BENGALURU : The journey as one of the few female sculptors in India wasn’t always easy for 75-year-old Kanaka Murthy, who was born in the Gadag district of Karnataka and now resides in Banaswadi, Bengaluru. Coming from a traditional Brahmin family, her parents had doubted her ability to achieve something as a practitioner of one of the ancient art forms in Karnataka. After completing her degree, she began immersing herself in other art forms such singing and painting as a full-time career, but was never fully satisfied with her work and wanted to do more. She recalls visiting a temple in Mysuru in 1965 where she first encountered beautiful stone sculptures of deities.
“I was so fascinated by them that I wanted to learn more about it and I would visit the temple almost every day just to have a glance at the beautiful art pieces,” she says. The same year, she came across Devalakunda Vadiraj, a renowned traditional sculptor. He didn't judge her because of her gender. He saw her genuine interest in the art and began training her till his demise in 1993. “I started with clay-modelling and went on to traditional and contemporary sculptures,” she says.
Inspired by his work, she followed her guru to various parts of India as well as other countries such as the UK and Russia, to participate in several events. “Those days, when I visited London, the people there stared and doubted me while I was selecting the stones for a sculpture. However, now since I have made a name for myself, I have overcome those challenges,” she explains. With more than 200 sculptures at different temples across the country credited to her, she still continues to favour traditional art over contemporary ones. However, she has also worked on stone, wood and fibreglass sculptures.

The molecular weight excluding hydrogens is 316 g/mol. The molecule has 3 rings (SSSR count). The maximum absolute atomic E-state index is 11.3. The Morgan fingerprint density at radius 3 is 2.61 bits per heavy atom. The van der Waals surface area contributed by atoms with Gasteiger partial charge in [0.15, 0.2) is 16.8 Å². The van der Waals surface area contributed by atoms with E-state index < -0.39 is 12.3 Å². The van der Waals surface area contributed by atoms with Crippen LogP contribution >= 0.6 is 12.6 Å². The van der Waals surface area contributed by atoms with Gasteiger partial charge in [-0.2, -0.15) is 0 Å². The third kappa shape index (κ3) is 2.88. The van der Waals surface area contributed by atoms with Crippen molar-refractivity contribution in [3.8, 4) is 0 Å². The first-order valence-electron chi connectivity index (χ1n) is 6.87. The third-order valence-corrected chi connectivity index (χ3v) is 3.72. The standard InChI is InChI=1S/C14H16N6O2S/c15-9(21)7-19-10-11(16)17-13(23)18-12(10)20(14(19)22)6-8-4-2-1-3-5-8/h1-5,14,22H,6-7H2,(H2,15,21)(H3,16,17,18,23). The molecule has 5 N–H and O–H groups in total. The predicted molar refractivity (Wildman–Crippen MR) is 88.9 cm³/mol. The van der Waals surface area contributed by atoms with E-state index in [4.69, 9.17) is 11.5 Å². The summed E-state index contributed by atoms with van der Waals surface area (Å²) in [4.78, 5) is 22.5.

Some of her notable works are the 11-feet tall Hanuman sculpture at a temple in Banaswadi, Ganesha sculpture at Sai Baba Hospital in Whitefield, the Kannada litterateur Kuvempu's (1904-1994) bust at Lalbagh West Gate, the Wright Brothers' statue at the Visvesvaraya Industrial and Technological Museum (VITM) and busts of Hindustani classical vocalists such as Gangubai Hangal, Mallikarjun Mansur, and Pandit Bhimsen Joshi at other public spaces. “I enjoy working on portraits of deities, musicians and poets,” she points out.
When asked about what advice she would give to the upcoming women sculptors in the country, she says, “Whatever you do, there must always be determination to work until you are satisfied with your work, you have to continuously strive for it.”Currently, she has been teaching only one student for the past 15 years and is focusing on writing about sculpting, her journey and a biography of her guru. The title of her new book will be announced at a guest talk by her at the India Foundation of the Arts (IFA) on May 17, 7 pm.